ORAL DEFENCE OF THE SYLLABUS
I’m going to structure the defence of this syllabus in nine distinct sections: introduction; contextualization; objectives; contents; methodology; evaluation, students with special needs; and educative innovations and units
First of all, since this is a syllabus designed for teaching English, we should answer two questions.
The firstis: Why is English an important subject?
A quite obvious real fact is that English is everywhere and we should make our students aware of this. Simply by surfing the net, playing video games, and even within Spanish language in ads, sports, songs… they will encounter a great deal of English language. Apart from this, the development of international relations and the European Union has madeof English the language used in multilingual contexts and students should be aware of this fact that makes learning English so necessary.
With the learning of English students’ should become communicatively competent and develop the four skills. But English also contributes to a more general goal that is the development of basic competences. English clearly contributes to linguisticcompetence, but it also contributes to the other seven. E.g. Since it transmits culture, it enhances artistic and cultural competence. And since it’s a tool to have access to information, it contributes to the other competences: information and digital, mathematic and knowledge and interaction with the physical world. And consequently, since it helps to learn, it also develops autonomy and personalinitiative and the ability of learning to learn. All the mentioned competences are developed in the 15 unit I have designed
The second question is, what does programming mean?
This syllabus is designed according to the Decree 23/2007 (B.O.C.M). But programming is much more than writing a document which follows a specific legal frame. Programming is building part of the future of our studentsand for this I have tried to design a syllabus which follows two key principles: it must be “realist” and easy to put into practice; and it must be “flexible” that is, it may allow changes and adaptations to fit the students’ needs.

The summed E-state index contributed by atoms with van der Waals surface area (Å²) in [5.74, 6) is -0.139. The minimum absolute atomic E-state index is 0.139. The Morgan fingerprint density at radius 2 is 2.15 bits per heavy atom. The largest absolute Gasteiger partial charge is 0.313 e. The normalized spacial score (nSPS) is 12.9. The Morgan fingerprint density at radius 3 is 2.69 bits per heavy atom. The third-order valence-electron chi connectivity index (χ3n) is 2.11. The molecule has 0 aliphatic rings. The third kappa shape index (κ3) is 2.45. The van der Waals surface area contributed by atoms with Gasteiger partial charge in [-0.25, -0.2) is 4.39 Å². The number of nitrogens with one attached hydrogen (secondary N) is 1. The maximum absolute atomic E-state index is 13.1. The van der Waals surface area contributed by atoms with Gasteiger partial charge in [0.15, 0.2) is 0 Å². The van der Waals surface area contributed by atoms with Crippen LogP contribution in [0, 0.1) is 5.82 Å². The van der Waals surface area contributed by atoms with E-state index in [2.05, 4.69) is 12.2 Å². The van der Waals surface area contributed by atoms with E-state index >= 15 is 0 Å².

In order to elaborate our syllabus we should bear in mind the context in which we will carry out the teaching-learning process. This syllabus isdesigned for:
▪ A state high school of four lines which offers four years of CSE and two years of Baccalaureate
▪ It is placed in an urban area which has educational facilities such as a library with internet connection and a State-run Language School
▪ This centre has many facilities, the most useful for our subject are the language laboratory, the computers’ room, the library, and theauditorium
▪ Apart from all this, directive bodies and teachers work in collaboration with parents and with the pedagogic department to support the learning process
In this context we find students who cover a range of ages from 11 to 20. Most of them belong to middle class or working class families. Finally, we should take into account that this syllabus is designed for the 1st year of the 2ndcycle of CSE. This brings about two consequences. The first is the variety of the students, being a compulsory stage students will have different needs, interests, level of competence and future expectations. The other is that our students are at growing stage known as adolescence and we should take into account personality changes and revelry so common at this stage.
Inorder to continue with our explanation we should answer the following question: Which are the objectives that I want my students to develop? This syllabus establishes three types of objectives, which go from a general to a specific frame.
General objectives for CSE affect all subjects. Two of them make a clear reference to the teaching of English as a foreign language. These are:
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